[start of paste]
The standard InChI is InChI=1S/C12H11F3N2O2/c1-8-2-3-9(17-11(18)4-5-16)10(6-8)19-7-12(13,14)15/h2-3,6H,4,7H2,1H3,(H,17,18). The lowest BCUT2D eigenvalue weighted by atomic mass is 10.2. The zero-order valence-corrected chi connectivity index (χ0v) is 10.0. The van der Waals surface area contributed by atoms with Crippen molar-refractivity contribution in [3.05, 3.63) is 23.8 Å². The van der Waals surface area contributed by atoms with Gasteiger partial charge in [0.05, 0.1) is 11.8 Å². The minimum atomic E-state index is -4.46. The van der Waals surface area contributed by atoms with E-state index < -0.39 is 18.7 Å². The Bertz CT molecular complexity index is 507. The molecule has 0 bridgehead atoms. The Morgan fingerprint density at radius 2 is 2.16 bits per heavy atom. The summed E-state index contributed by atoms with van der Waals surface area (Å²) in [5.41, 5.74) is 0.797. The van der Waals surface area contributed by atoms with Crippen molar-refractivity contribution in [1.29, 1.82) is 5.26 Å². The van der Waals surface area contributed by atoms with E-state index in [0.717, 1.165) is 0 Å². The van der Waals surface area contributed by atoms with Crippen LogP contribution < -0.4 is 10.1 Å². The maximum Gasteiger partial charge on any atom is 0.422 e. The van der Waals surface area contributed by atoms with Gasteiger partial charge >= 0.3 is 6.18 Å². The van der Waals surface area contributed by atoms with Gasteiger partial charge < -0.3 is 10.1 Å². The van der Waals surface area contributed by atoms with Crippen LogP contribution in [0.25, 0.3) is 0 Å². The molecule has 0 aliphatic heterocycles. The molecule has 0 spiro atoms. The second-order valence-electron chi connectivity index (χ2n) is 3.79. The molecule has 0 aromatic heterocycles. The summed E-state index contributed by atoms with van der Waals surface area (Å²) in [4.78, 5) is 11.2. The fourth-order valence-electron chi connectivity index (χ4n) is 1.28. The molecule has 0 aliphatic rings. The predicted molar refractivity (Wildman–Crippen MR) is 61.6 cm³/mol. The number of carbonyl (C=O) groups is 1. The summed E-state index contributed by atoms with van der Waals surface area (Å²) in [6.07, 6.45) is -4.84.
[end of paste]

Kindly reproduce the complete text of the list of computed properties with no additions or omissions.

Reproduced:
The standard InChI is InChI=1S/C12H11F3N2O2/c1-8-2-3-9(17-11(18)4-5-16)10(6-8)19-7-12(13,14)15/h2-3,6H,4,7H2,1H3,(H,17,18). The lowest BCUT2D eigenvalue weighted by atomic mass is 10.2. The zero-order valence-corrected chi connectivity index (χ0v) is 10.0. The van der Waals surface area contributed by atoms with Crippen molar-refractivity contribution in [3.05, 3.63) is 23.8 Å². The van der Waals surface area contributed by atoms with Gasteiger partial charge in [0.05, 0.1) is 11.8 Å². The minimum atomic E-state index is -4.46. The van der Waals surface area contributed by atoms with E-state index < -0.39 is 18.7 Å². The Bertz CT molecular complexity index is 507. The molecule has 0 bridgehead atoms. The Morgan fingerprint density at radius 2 is 2.16 bits per heavy atom. The summed E-state index contributed by atoms with van der Waals surface area (Å²) in [5.41, 5.74) is 0.797. The van der Waals surface area contributed by atoms with Crippen molar-refractivity contribution in [1.29, 1.82) is 5.26 Å². The van der Waals surface area contributed by atoms with E-state index in [0.717, 1.165) is 0 Å². The van der Waals surface area contributed by atoms with Crippen LogP contribution < -0.4 is 10.1 Å². The maximum Gasteiger partial charge on any atom is 0.422 e. The van der Waals surface area contributed by atoms with Gasteiger partial charge >= 0.3 is 6.18 Å². The van der Waals surface area contributed by atoms with Gasteiger partial charge < -0.3 is 10.1 Å². The van der Waals surface area contributed by atoms with Crippen LogP contribution in [0.25, 0.3) is 0 Å². The molecule has 0 aliphatic heterocycles. The molecule has 0 spiro atoms. The second-order valence-electron chi connectivity index (χ2n) is 3.79. The molecule has 0 aromatic heterocycles. The summed E-state index contributed by atoms with van der Waals surface area (Å²) in [4.78, 5) is 11.2. The fourth-order valence-electron chi connectivity index (χ4n) is 1.28. The molecule has 0 aliphatic rings. The predicted molar refractivity (Wildman–Crippen MR) is 61.6 cm³/mol. The number of carbonyl (C=O) groups is 1. The summed E-state index contributed by atoms with van der Waals surface area (Å²) in [6.07, 6.45) is -4.84.